WASHINGTON — The family of former Arkansan Majd Kamalmaz marked the fourth anniversary of his disappearance last week, releasing a video on YouTube appealing for his release.
The Syrian-American psychotherapist, detained at a government checkpoint in the Damascus suburbs during a visit to his native land, hasn’t been seen or heard from since, his family said.
Syria has never publicly acknowledged detaining Kamalmaz.
The new video, narrated by Kamalmaz’s daughter, Maryam Kamalmaz, features friends, family members and colleagues of the University of Arkansas at Little Rock alumnus.
During a voice-over, Kamalmaz describes the 63-year-old father of five and grandfather of 13 as “an amazing man who has an enormous heart full of compassion and love for others.”
“My father found his passion to treat survivors of trauma and emotional distress,” she says. “When he was a young man living in Little Rock, Ark., he counseled troubled youth and fell in love with healing others. Soon after he completed his studies in psychology, he came to the conclusion that he was going to treat those who had experienced the most severe form of trauma.”
As a psychotherapist, he traveled across the country and around the world, helping wounded people heal.
Sometimes, the suffering was from natural disasters; he treated survivors of Hurricane Katrina after it hit New Orleans and survivors of a tsunami that hammered portions of Indonesia.
In other instances, the devastation was man-made: bloodshed in Bosnia and Kosovo; the civil war in Syria.
After visiting Syrian refugees at camps in Lebanon in 2013, Kamalmaz established treatment centers there as well.
In February 2017, he traveled to Syria to visit relatives; his father-in-law had recently died.
He checked with Syrian officials ahead of time to make sure there were no impediments to his entry, his daughter said.
He called his wife on Valentine’s Day; the following day he was “unexpectedly and unjustly detained by the Syrian government,” she stated on the video.
“We haven’t heard his voice since. Yet we know he’s alive and being held hostage,” she says. “Please reach out to your representatives and ask for the release of Majd and all of the unjustly detained people in Syria.”
Soon after his disappearance, Kamalmaz’s family appealed to the U.S. government for help in obtaining his release. The FBI has released a missing-person’s poster — in English as well as Arabic — highlighting his plight.
In February 2019, then-President Donald Trump emphasized his desire to bring Americans like Kamalmaz home, touting his success in obtaining release for detainees elsewhere.
“I’m 19 and 0, and I am now starting [on] the Syria hostages. Yes. And I have a very good record,” Trump told the Arkansas Democrat-Gazette.
In the months that followed, the Trump administration did not forget about Kamalmaz, his family said.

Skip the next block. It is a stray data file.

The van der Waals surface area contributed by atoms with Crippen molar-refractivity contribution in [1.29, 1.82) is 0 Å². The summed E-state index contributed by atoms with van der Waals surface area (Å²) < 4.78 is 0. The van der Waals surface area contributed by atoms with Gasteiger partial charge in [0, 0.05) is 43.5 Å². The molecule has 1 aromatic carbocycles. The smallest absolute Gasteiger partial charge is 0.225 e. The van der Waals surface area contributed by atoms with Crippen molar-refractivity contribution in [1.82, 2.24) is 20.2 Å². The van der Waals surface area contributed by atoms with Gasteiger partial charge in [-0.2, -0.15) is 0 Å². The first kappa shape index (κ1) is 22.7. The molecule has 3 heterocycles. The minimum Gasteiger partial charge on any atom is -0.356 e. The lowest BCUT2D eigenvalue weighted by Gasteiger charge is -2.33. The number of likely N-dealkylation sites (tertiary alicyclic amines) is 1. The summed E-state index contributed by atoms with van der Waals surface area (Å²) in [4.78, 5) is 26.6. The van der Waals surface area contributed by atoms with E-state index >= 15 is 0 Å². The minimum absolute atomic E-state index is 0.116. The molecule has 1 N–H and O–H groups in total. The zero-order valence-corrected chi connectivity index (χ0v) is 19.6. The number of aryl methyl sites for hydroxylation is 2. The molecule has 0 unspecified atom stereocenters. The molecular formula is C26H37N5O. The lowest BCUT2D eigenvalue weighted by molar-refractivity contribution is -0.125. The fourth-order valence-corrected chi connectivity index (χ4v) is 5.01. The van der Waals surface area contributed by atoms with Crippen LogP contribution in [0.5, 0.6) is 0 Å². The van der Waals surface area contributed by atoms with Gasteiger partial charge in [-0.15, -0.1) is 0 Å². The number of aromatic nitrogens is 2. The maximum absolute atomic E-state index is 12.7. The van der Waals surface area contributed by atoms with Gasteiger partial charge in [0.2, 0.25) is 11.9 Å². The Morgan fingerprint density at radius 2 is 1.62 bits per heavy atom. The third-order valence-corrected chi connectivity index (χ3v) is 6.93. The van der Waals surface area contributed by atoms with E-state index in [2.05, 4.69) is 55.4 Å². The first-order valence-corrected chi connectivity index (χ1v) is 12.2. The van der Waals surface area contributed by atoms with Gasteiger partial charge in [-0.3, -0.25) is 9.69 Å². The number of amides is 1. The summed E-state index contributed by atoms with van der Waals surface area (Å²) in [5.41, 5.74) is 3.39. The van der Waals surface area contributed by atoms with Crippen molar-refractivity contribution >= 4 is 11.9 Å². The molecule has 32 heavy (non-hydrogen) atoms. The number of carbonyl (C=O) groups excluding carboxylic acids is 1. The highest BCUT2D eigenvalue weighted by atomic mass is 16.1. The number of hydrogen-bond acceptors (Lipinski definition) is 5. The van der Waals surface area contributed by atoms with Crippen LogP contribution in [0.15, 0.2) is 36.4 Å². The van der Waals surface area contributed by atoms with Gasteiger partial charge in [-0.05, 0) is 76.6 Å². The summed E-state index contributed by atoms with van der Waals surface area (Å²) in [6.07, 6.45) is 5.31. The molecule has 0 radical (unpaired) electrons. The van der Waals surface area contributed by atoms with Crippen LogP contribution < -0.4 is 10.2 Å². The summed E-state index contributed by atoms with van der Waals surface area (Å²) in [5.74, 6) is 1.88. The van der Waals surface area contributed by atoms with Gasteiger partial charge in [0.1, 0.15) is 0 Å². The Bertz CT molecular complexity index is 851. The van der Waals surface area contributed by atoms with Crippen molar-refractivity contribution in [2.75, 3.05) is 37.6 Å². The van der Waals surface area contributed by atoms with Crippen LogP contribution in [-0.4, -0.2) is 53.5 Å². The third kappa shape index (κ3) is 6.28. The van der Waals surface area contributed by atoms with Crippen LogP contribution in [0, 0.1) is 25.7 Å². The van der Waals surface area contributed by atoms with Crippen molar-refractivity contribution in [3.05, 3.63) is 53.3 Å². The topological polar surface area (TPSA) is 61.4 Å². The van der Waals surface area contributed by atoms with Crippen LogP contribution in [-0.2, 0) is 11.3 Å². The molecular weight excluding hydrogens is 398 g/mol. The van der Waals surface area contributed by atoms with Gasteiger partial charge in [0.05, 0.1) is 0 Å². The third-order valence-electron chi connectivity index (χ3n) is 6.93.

Last year, Roger Carstens, the U.S. special envoy for sostage affairs, and a White House counterterrorism official, Kash Patel, traveled to Syria to discuss the case of Kamalmaz, journalist Austin Tice and other Americans believed to be held there, The Wall Street Journal reported in October.
In July, Carstens said that “[b]ringing home Majd, along with all U.S. citizens held hostage or wrongfully detained abroad, has the attention of the highest levels in the U.S. government.”
Members of Congress also have been helpful.
For the 2019 State of the Union Address, U.S. Rep. French Hill, R-Ark., invited one of Kamalmaz’s sons to attend as his guest. Since then, Hill has regularly highlighted Kamalmaz’s detention.
Kamalmaz was born in Syria and his family immigrated to the United States in the 1960s, living initially in southern California before settling in Arkansas.
After the hustle and bustle of Los Angeles, Kamalmaz’s parents “wanted to find a good place” where they could enjoy “a quiet, nice life,” his wife, Hasna said.
They found it in the Natural State, she added.
In an interview, Maryam Kamalmaz said her father’s time in Arkansas helped shape him. While studying, he did work in Central Arkansas for Stepping Stone, she said. (It would eventually merge with other entities to form the Centers for Youth & Families Inc.)
The psychotherapist’s eldest daughter, Ula Kamalmaz, was born in Arkansas.
The Kamalmazes now live in Grand Prairie, Texas, west of Dallas.
In previous years, the family has traveled to Washington in February to publicize their father’s plight. Because of coronavirus restrictions and post-insurrection security concerns, Capitol Hill is shut off this year.
So the family is spreading its message on social media instead.
In the video, former Syrian detainee Sam Goodwin of Missouri holds a sign declaring: “Bring Majd Kamalmaz Home!”
Diane Foley, the mother of war correspondent James Foley, holds a sign that says: “Majd Kamalmaz is my hero. Bring Majd home!”
James Foley was kidnapped while covering the Syrian civil war and later slain by his captors.
In an interview, Hasna Kamalmaz said she would like her husband to know how much he is missed and how committed the family is to obtaining his release.
“We’re working very, very hard … just to get him out and bring him back here,” she said, during a phone call from Texas.
“We love him so much,” she said. “We didn’t forget.”